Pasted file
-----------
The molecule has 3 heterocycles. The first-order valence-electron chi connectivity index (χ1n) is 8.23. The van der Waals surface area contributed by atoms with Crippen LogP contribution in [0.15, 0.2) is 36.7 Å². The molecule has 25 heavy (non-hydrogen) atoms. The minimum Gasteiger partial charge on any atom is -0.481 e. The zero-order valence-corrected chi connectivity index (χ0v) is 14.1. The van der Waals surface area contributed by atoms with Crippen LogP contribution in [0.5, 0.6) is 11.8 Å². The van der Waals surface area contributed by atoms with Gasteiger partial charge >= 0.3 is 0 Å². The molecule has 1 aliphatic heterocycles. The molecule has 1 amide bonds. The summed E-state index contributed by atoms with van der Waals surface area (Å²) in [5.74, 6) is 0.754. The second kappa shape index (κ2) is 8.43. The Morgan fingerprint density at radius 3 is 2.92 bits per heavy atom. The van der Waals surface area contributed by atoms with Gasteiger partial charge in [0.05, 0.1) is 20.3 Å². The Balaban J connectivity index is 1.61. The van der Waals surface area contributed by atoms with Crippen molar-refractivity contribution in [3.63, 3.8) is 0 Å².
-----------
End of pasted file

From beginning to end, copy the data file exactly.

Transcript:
The molecule has 3 heterocycles. The first-order valence-electron chi connectivity index (χ1n) is 8.23. The van der Waals surface area contributed by atoms with Crippen LogP contribution in [0.15, 0.2) is 36.7 Å². The molecule has 25 heavy (non-hydrogen) atoms. The minimum Gasteiger partial charge on any atom is -0.481 e. The zero-order valence-corrected chi connectivity index (χ0v) is 14.1. The van der Waals surface area contributed by atoms with Crippen LogP contribution in [0.5, 0.6) is 11.8 Å². The van der Waals surface area contributed by atoms with Gasteiger partial charge >= 0.3 is 0 Å². The molecule has 1 aliphatic heterocycles. The molecule has 1 amide bonds. The summed E-state index contributed by atoms with van der Waals surface area (Å²) in [5.74, 6) is 0.754. The second kappa shape index (κ2) is 8.43. The Morgan fingerprint density at radius 3 is 2.92 bits per heavy atom. The van der Waals surface area contributed by atoms with Gasteiger partial charge in [0.05, 0.1) is 20.3 Å². The Balaban J connectivity index is 1.61. The van der Waals surface area contributed by atoms with Crippen molar-refractivity contribution in [3.63, 3.8) is 0 Å².